Transforming Creation Care
At the heart of creation care is love — love for the life below and above our feet. Creation care means loving ourselves, families, neighbors, nation, world, and God. Being intentional stewards of God’s gifts honors him and ensures our well-being. As a church, our engagement in parish life involves responding to needs like Code Purple or Sunday breakfast missions, which are creation care actions grounded in love. Rarely do we have the opportunity to effect a systems change at the diocesan level aligned with our values. Yet such a new opportunity exists. The Episcopal Church in Delaware has taken the lead to help improve creation while strengthening community by being the first diocese known to support local producers when purchasing food.
The Church of Saints Andrew and Matthew (SsAM), has committed to improving community life. During our 2016 Season of Creation, I was asked to discuss local food systems. The key points:
- Boosting local food business activity with employment, income, and state and local tax revenue over the poultry sector.
- Using sustainable practices to reduce carbon emissions and water pollution significantly
- Identifying needs and making room for more local food production.
Yet one parishioner gave me pause when she noted her difficulty in finding fresh food without relying on transportation. Approximately 40 percent of our parish membership lives in zip codes 19801 and 19802 where there are few supermarkets.
Community health in Wilmington mirrors that of many large cities and some rural communities — more healthy food outlets are needed. According to St. Francis Hospital’s 2015 Community Heath Needs Assessment (CHNA), residents ranked their top health concerns to include high blood pressure, overweight/obesity, and diabetes. The report stated that the top resource for improving health was healthier food. Christiana Care’s 2015 CHNA reaffirmed that finding fruits and vegetables in Wilmington neighborhoods is relatively difficult when compared to other places in New Castle County. Given the scale of the challenge, solving the dilemma of low access must be achieved at the farm level.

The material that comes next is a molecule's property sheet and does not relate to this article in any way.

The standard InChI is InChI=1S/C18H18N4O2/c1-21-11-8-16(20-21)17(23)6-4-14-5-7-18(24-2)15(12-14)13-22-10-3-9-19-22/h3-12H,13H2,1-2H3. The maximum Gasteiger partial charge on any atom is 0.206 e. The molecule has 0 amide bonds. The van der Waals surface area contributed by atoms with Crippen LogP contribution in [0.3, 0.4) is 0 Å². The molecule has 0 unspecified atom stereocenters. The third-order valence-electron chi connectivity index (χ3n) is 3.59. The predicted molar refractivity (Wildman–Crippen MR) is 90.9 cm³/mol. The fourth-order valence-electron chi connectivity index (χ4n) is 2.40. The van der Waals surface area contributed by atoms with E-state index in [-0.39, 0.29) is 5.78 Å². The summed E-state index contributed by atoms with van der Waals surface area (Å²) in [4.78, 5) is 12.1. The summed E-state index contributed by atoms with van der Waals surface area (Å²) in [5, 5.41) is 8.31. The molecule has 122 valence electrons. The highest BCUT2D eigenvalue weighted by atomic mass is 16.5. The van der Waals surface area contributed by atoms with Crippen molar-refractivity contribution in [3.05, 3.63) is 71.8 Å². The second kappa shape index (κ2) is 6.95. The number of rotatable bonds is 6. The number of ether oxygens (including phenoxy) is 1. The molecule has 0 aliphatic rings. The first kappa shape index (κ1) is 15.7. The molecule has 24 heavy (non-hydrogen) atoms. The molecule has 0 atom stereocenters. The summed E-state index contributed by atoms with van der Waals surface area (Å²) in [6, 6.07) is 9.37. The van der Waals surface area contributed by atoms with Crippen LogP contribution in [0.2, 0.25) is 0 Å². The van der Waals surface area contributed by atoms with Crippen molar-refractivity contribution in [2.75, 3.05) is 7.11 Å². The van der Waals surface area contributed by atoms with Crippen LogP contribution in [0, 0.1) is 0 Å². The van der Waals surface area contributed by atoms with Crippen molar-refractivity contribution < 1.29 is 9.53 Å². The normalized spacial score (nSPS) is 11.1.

South of Wilmington lies the Delmarva Peninsula, a region comprising 14 counties in three states, with over a million acres of arable land. The food from this region fed soldiers of the Allied Forces during World War II. Since then, this region’s assorted food production has diminished as national preference for chicken vaulted over beef. Poultry farming’s growth in our region drove the demand for feed grains in the form of corn and soybeans that dominate farm fields today.
Food farming has not disappeared entirely. A new community of producers, along with some older established names, is taking root. They are committed to sustainable or regenerative agricultural methods, a practice that emphasizes building soil health. Expensive pesticides degrade soil health and can be hazardous to humans. As advocates of creation care, we should learn that soil is not inert; fertile topsoil contains a complex world of microscopic life, forming a miraculous network that supports root structures and nutrient flow to crops.